Throughout history, the destruction of culturally important sites has gone hand-in-hand with violence against civilians.
On Sunday, President Trump doubled down on his threat to target Iranian cultural sites, an act strictly outlawed under international law. “They’re allowed to use roadside bombs and blow up our people. And we’re not allowed to touch their cultural sites? It doesn’t work that way,” the president told reporters aboard Air Force One. It’s hardly the first example of Trump’s disregard for international norms and America’s treaty promises, but something stands out: a thinly veiled threat to attack innocent Iranians.
The main objective of targeting cultural sites is to attack and eradicate groups of people with shared cultural, national, religious, or ethnic identities. History shows that the destruction of cultural sites is often tied to the abuse of civilian populations. Most recently, we have seen ISIS desecrate cultural sites while committing other atrocities in Syria and Iraq, but this violent phenomenon is not new. In the 1998–1999 Kosovo War, Serb nationalist forces systematically destroyed mosques and other Islamic sites as part of a genocidal ethnic cleansing campaign against Muslim Kosovar Albanians. The Kristallnacht attack on synagogues foreshadowed the Nazi genocide. The list goes on.
The U.S. is no stranger to destroying cultural sites. During the 2003 invasion of Iraq, U.S. forces built a military base on top of Babylon, damaging the renowned archaeological site. While the U.S. military was clearly negligent in this case, there is little evidence to suggest that the base’s location was picked with destruction in mind. A Trump-directed attack on Iranian cultural sites would be a different story.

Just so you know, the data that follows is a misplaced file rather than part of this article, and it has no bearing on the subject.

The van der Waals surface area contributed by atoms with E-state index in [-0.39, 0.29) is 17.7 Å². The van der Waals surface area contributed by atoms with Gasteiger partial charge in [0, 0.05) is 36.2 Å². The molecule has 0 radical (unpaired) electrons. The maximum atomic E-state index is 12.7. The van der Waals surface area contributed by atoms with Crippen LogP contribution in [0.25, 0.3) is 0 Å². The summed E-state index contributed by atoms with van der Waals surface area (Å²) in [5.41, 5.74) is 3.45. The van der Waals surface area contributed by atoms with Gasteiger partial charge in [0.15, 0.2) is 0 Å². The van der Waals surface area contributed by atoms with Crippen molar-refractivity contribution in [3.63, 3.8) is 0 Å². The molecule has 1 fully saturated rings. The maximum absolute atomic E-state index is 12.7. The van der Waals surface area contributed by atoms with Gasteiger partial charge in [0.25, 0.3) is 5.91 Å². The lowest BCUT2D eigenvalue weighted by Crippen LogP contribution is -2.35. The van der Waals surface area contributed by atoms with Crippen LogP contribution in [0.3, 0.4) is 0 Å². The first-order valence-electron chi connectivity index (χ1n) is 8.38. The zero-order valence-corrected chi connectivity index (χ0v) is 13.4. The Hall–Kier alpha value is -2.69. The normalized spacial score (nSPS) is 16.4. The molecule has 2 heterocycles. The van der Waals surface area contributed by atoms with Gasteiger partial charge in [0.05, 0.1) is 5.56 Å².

Targeting cultural sites is about targeting people. Attacks on physical representations of a group’s identity are attacks on that identity. But even more concretely, they open the door to wider violence against civilians. Once cultural sites are on the table as potential targets, it is easier to include other non-military targets as well.
By threatening to target Iranian cultural sites, Trump revealed that he wants to inflict harm not simply on the Iranian government but on the Iranian people. While human suffering is an inherent part of war, not all parts of war need be designed to make humans suffer. Americans who see compelling strategic reasons for a more hawkish stance towards Iran would do well to question why the president is starting to grab certain tools in the U.S. military toolbox, ones that make ordinary people suffer.
U.S. policy towards Iran already brings considerable suffering to the Iranian people in the form of sanctions, but there is at least a policy rationale for sanctions. Those who advocate for sanctions will say that normal Iranian citizens must, unfortunately, suffer if their government is to effectively feel a campaign of maximum pressure. Targeting cultural sites, on the other hand, offers no strategic benefit; there is only suffering.
There is, of course, the question of deterrence. Is it possible that the U.S. president is just signaling his resolve? After all, the idea of taking Trump seriously but not literally is by now an old idea. And on Tuesday, he walked back his earlier statements. But in a situation in which information asymmetries can quickly lead to escalation, such rhetoric is dangerous.
If Trump is indeed mulling the targeting of cultural sites, every American should take a moment to reflect on the president’s motivations for edging towards war with Iran. Would an American attack on Iran create a safer world, or would it just serve to make Iranian citizens—normal people just trying to live their lives—suffer?